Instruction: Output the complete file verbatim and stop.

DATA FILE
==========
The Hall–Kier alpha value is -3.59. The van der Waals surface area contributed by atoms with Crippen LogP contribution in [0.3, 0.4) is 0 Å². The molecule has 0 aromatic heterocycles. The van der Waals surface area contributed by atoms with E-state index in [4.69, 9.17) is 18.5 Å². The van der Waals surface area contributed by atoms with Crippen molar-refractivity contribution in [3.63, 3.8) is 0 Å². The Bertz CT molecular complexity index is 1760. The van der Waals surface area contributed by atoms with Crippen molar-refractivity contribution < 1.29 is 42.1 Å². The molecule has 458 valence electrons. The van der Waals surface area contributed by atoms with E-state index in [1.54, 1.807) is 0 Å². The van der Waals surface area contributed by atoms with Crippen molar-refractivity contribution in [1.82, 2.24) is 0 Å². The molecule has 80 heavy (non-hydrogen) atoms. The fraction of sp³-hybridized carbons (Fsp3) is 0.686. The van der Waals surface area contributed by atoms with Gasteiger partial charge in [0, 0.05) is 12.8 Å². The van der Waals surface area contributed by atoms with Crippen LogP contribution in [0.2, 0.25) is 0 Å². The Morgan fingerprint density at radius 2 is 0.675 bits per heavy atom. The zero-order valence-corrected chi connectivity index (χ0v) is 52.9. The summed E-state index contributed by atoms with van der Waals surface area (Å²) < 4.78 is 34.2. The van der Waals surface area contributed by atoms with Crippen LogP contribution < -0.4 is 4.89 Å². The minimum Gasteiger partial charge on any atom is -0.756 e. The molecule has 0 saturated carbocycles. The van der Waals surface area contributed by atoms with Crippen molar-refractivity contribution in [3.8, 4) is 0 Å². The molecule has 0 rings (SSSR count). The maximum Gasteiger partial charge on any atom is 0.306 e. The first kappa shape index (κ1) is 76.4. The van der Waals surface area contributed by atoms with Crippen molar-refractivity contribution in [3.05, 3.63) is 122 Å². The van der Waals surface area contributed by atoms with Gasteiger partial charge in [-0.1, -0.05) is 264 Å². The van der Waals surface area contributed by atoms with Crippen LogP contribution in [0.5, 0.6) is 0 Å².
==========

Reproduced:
The Hall–Kier alpha value is -3.59. The van der Waals surface area contributed by atoms with Crippen LogP contribution in [0.3, 0.4) is 0 Å². The molecule has 0 aromatic heterocycles. The van der Waals surface area contributed by atoms with E-state index in [4.69, 9.17) is 18.5 Å². The van der Waals surface area contributed by atoms with Crippen molar-refractivity contribution in [3.63, 3.8) is 0 Å². The Bertz CT molecular complexity index is 1760. The van der Waals surface area contributed by atoms with Crippen molar-refractivity contribution < 1.29 is 42.1 Å². The molecule has 458 valence electrons. The van der Waals surface area contributed by atoms with E-state index in [1.54, 1.807) is 0 Å². The van der Waals surface area contributed by atoms with Crippen molar-refractivity contribution in [1.82, 2.24) is 0 Å². The molecule has 80 heavy (non-hydrogen) atoms. The fraction of sp³-hybridized carbons (Fsp3) is 0.686. The van der Waals surface area contributed by atoms with Gasteiger partial charge in [0, 0.05) is 12.8 Å². The van der Waals surface area contributed by atoms with Crippen LogP contribution in [0.2, 0.25) is 0 Å². The Morgan fingerprint density at radius 2 is 0.675 bits per heavy atom. The zero-order valence-corrected chi connectivity index (χ0v) is 52.9. The summed E-state index contributed by atoms with van der Waals surface area (Å²) < 4.78 is 34.2. The van der Waals surface area contributed by atoms with Crippen LogP contribution < -0.4 is 4.89 Å². The minimum Gasteiger partial charge on any atom is -0.756 e. The molecule has 0 saturated carbocycles. The van der Waals surface area contributed by atoms with Crippen molar-refractivity contribution in [3.8, 4) is 0 Å². The molecule has 0 rings (SSSR count). The maximum Gasteiger partial charge on any atom is 0.306 e. The first kappa shape index (κ1) is 76.4. The van der Waals surface area contributed by atoms with Crippen molar-refractivity contribution in [3.05, 3.63) is 122 Å². The van der Waals surface area contributed by atoms with Gasteiger partial charge in [-0.1, -0.05) is 264 Å². The van der Waals surface area contributed by atoms with Crippen LogP contribution in [0.5, 0.6) is 0 Å².